My parents didn’t fight a lot. But when they did, it was always about money. They got burned when the dot com bubble burst in 2000 and again during the financial crisis of 2008. The funny thing about financial markets is that when the bubbles burst, it never happens all at once. Even in the most turbulent of times, the movement of the overall market rarely exceeds 5% in a single trading day.
What do you remember from the fall of 2008? A lot of scary news coming from banks, insurance companies, and other financial institutions, right? September 18th was the last day of calm for financial markets. The S&P 500, the barometer of Corporate America, was still in the mid 1200s. It would take another 6 months for it to reach its trough of 683 in early March.
Stocks would go up and down, up and down and sideways. It was only possible to spot a trend after it had already happened. So when you’re in the middle of an asset pop, you can always find days when prices go up. Maybe it goes down 5% one day, up 4% another. Then you try and convince yourself that it was just a momentary correction, and prices still look reasonable and that investors will try and push the market back to where it was.
My dad was the optimist. He wanted to stick it out for two reasons. The first was that he hated selling stocks at a loss. The second was that he thought markets would bounce right back. Mom wanted to get the hell out of financial Dodge. During particularly volatile weeks, they’d momentarily forget about keeping me sheltered from the real world and have screaming matches on whether to hold or sell. Those were interesting times.
Fast forward to today and my parents are pretty happy with life. Markets are buoyant and we’ve recouped everything we lost in 2008 and then some in the subsequent years of recovery. Amazing, isn’t it? What hundreds of thousands of dollars will do to your state of mind? Turns out that money is pretty fucking important.
I’m not being sarcastic. I think there is a significant portion of people out there who treat it as something less important than what it really is. It is of critical, overriding importance. Money determines so many things. It determines who we hang out with. What we can buy. It has the ability to put a roof over our head and food in our stomach. To those who lack it, it will become a constant preoccupation.
Despite the huge importance that money plays in our lives, most people seem pretty ignorant when it comes to basic financial knowledge. Every article about 20-something finances on Thought Catalog comes with an obligatory joke about not knowing what a 401(k) is. Nobody ever mentions the Roth IRA, or Treasury bonds, or tax-free municipal bonds. These are all things that we, the people, have decided is not worth knowing unless you’re an investment banker or CFP.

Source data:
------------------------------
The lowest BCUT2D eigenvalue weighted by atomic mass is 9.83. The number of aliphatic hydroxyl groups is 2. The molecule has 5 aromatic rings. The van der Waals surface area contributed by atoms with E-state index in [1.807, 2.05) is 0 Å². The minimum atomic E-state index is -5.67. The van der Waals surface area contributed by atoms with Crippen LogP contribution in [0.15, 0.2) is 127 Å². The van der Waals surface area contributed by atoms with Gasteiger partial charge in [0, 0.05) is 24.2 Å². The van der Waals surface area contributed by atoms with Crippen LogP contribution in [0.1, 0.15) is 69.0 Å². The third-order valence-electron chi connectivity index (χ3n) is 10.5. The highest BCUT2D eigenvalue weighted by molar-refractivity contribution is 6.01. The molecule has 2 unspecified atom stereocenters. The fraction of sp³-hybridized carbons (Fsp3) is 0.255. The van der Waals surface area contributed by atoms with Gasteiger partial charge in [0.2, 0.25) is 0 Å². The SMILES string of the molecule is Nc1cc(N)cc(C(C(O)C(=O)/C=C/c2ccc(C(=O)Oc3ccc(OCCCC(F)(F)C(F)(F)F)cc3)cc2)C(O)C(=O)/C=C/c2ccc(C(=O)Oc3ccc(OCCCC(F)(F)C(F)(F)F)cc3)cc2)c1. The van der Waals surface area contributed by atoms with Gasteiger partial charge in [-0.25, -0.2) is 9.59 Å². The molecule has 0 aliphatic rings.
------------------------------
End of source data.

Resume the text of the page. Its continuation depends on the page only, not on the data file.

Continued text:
I get it. Finance is not sexy. People would rather talk about other things like sports, books, traveling, the local food scene, Katie Perry’s new hairdo, whatever. Please, just don’t bore the group with your talk about tax advantaged retirement accounts. That stuff is all way off into the future, anyways.
On top of the unsexiness of the subject, it’s also fraught with taboo. We Americans love pretending that our society is free of social class. And we keep that charade alive by refusing to talk about anything remotely financial. Salaries are off limits. Doubly so for net worth. We don’t talk about how much you paid for your house (despite it being available on public record) or your credit score. Instead, we just hang out with people in our same, unofficial socioeconomic class and assume we’re all doing roughly the same.
Money is important, and yet we always fall silent on the issue. Nobody wants to admit they’re doing well. Nobody wants to admit that they’re doing badly. Nobody wants to admit that they don’t know what’s going on. So we stay silent. The tacit message? Everything’s fine. Move along, there’s nothing to see here.
It’s time to cut that shit out. There’s a whole world of finance out there, where trillions of dollars change hands on a daily basis. And if you don’t learn what’s happening in that world, you’re soon going to be at its mercy. Our generation is not going to be able to skip by, blithely unaware of the world of finance, and expect to come out in the same way that our parents and grandparents did. The stakes are higher and the rewards for “getting it” have never been so immense.
Pick up the paper. Flip to the business section. Take the time to learn about what’s happening in the real world. Money is important. Let’s stop pretending otherwise.